[ASC-media] Farmers and scientists tackle climate variability
jenni at econnect.com.au
Tue Mar 28 06:48:53 EST 2006
- Need for better seasonal forecasting tools for farmers and resource
Managing Climate Variability Forum in Adelaide this week: Embargoed until
Wednesday 29 March 9.30am
Australian farmers and other managers of land and water resources already
experience one of the most variable climates on earth.
The frequency of drought and the prospects of climate change mean that more
accurate and timely seasonal forecasting and risk management tools are more
important than ever.
These issues are being discussed by scientists, farmers and resource
managers at the Managing Climate Variability (MCV) forum in Adelaide this
week, 29-30 March.
Farmers are already managing risk but recognise the need to do this even
better, according to Ms Melissa Rebbeck, senior research officer with the
South Australian Research & Development Institute (SARDI).
"Farmers see a need to build on their already flexible management styles to
cater for swings in climate extremes to maximise profits in good years and
minimise losses in the bad," she says.
"Lower rainfall areas make 80 percent of their profits from the best three
year in 10. Using forecasting tools to take advantage of good years can add
an extra $200,000 to farm incomes in those years, with potential to save
similar amounts in bad years."
Farmers are finding tools that predict seasonal conditions are essential to
managing risk, says Harm van Rees, a consultant with the Birchip Cropping
Group operating in the Wimmera-Mallee region of Victoria and South
"In the past, farmers found it hard to tell what the yield potential was of
their crops based on the soil fertility and moisture levels in their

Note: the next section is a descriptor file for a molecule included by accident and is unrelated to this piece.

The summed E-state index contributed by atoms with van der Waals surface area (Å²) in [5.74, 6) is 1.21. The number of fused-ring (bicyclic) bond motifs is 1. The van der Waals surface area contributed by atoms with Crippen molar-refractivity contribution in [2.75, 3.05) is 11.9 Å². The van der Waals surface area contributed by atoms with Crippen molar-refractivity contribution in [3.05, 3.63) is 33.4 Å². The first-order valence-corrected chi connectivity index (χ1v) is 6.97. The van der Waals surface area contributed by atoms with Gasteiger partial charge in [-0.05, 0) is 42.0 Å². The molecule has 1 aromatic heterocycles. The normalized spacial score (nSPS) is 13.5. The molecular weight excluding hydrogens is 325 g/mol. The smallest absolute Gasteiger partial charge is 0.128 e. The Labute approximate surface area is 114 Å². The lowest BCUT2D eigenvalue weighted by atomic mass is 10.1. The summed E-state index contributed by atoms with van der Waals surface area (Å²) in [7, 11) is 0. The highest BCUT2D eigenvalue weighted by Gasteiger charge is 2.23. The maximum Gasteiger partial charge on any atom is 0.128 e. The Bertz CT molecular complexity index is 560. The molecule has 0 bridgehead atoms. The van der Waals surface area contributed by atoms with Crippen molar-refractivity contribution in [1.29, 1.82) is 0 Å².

paddocks," he says. "But today computer tools like Yield Prophet use
historical rainfall data and paddock specific information to work these
"Last July, it showed we'd really struggle to produce crops and our farmers
reduced their fertiliser use and saved money that other farmers lost when
their crops failed."
A key focus for ongoing research is whether global warming will increase
Australia's climate variability according to Queensland Department of
Primary Industries researcher, Dr Holger Meinke.
"What was considered extreme in our weather yesterday or even today could
become common-place tomorrow," he says. "For farmers, this means two things:
if they want to remain profitable, they need to be aware of the risk factors
and they need to be able to assess their spot on the map and how this fits
in with global change."
"We know that our climate is changing and the best way to prepare for it is
by managing existing climate variability better. A changing climate has
different implications depending on location, exposure to risk and the
adaptive capacity of farmers and sectors.
"MCV has helped to develop many of the tools needed for better climate risk
The Managing Climate Variability Program is developing more accurate and
timely seasonal forecasting tools. The Program will be investing in a new
round of research in 2007.
Media are invited to attend a media conference with Ms Rebbeck, Mr van Rees
and Dr Meinke at 9.30am on Wednesday 29 March at the SARDI Aquatic Sciences
Centre, 2 Hamra Ave, West Beach, Adelaide.
Media assistance: For a full copy of the program, media kit, please contact:
Jenni Metcalfe: jenni at econnect.com.au, 0408 551 866
PO Box 734
South Brisbane Q 4101
Ph. 07 3846 7111; 0408 551 866
jenni at econnect.com.au
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